Introducing: A new breed of future-ready leaders – Korn Ferry Focus
https://focus.kornferry.com/leadership-and-talent/introducing-a-new-breed-of-future-ready-leaders/

Let your hook always be cast; in the pool where you least expect it, there will be fish. Ovid 17 BC.

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At Enabling Village

Nearly all the best things that came to me in life have been unexpected, unplanned by me. Carl Sandburg

‘Things turn out best for people who make the best of the way things turn out’, Art Linkletter

15% of students (postgrad or undergrad) I’ve met in universities have an idea where they are going in their career. Majority have no idea. Many feel embarrassed even, that they don’t have a passion.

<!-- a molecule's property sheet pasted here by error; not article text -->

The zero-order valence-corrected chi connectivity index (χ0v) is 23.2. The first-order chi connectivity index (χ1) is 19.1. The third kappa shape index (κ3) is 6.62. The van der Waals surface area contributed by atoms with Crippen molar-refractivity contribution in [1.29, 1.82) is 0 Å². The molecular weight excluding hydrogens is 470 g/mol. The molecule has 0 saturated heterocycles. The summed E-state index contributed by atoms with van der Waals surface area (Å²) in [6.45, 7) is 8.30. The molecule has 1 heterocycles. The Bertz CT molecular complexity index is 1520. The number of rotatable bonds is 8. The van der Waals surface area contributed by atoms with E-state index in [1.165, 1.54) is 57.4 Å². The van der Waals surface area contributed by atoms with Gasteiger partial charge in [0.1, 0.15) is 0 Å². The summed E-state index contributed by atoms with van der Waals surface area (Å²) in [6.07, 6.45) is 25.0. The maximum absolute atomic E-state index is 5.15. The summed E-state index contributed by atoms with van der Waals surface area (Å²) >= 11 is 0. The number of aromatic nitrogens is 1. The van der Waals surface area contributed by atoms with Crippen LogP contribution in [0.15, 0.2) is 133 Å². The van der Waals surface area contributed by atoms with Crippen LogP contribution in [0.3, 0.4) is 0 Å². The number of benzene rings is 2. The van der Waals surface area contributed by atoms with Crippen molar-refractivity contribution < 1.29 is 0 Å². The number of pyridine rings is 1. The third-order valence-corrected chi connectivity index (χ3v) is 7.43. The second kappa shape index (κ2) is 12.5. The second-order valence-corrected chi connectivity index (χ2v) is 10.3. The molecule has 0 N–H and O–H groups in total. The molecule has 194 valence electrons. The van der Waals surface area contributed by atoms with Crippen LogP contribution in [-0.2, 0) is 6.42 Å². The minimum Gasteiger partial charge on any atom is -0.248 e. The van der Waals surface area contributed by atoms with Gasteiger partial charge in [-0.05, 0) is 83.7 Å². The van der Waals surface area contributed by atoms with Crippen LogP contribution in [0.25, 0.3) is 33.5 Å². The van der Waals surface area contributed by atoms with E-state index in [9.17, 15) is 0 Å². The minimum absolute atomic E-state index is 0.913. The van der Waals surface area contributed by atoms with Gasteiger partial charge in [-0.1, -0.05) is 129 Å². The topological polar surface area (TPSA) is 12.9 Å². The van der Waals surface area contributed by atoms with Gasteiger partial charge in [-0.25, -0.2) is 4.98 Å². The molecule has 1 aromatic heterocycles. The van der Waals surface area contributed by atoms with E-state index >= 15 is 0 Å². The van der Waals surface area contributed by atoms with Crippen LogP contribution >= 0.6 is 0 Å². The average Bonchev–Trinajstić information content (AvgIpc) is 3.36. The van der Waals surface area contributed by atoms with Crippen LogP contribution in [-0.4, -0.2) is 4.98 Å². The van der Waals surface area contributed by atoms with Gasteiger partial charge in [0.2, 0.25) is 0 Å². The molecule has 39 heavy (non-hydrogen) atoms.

How can I follow my passion, if I don’t know what it is?

I recently discovered this theory, “Planned Happenstance”, although this theory was developed in 1999 by Mitchell, Levin and Krumboltz.

Planned (having arranged the parts) + Happen (to occur by chance) + Stance (a view or attitude).

‘At the core of this theory is the fact that unpredictable social factors, chance events and environmental factors are important influences on our lives.’ John Krumboltz

Planned happenstance theory proposes that career counselors can assist clients to develop five skills to recognize, create, and use chance as career opportunities.

Happenstance opens up sources of new and non-redundant information. Our destiny can change in that one moment.

These skills are relevant for all of us.

1. Curiosity: explore new learning opportunities. Try a variety of activities, to discover what you like or dislike. A lunchtime talk ? A new sport?

This happened to one of my clients who was at a lunchtime talk at his church and sat next to a headhunter working on a project up his alley.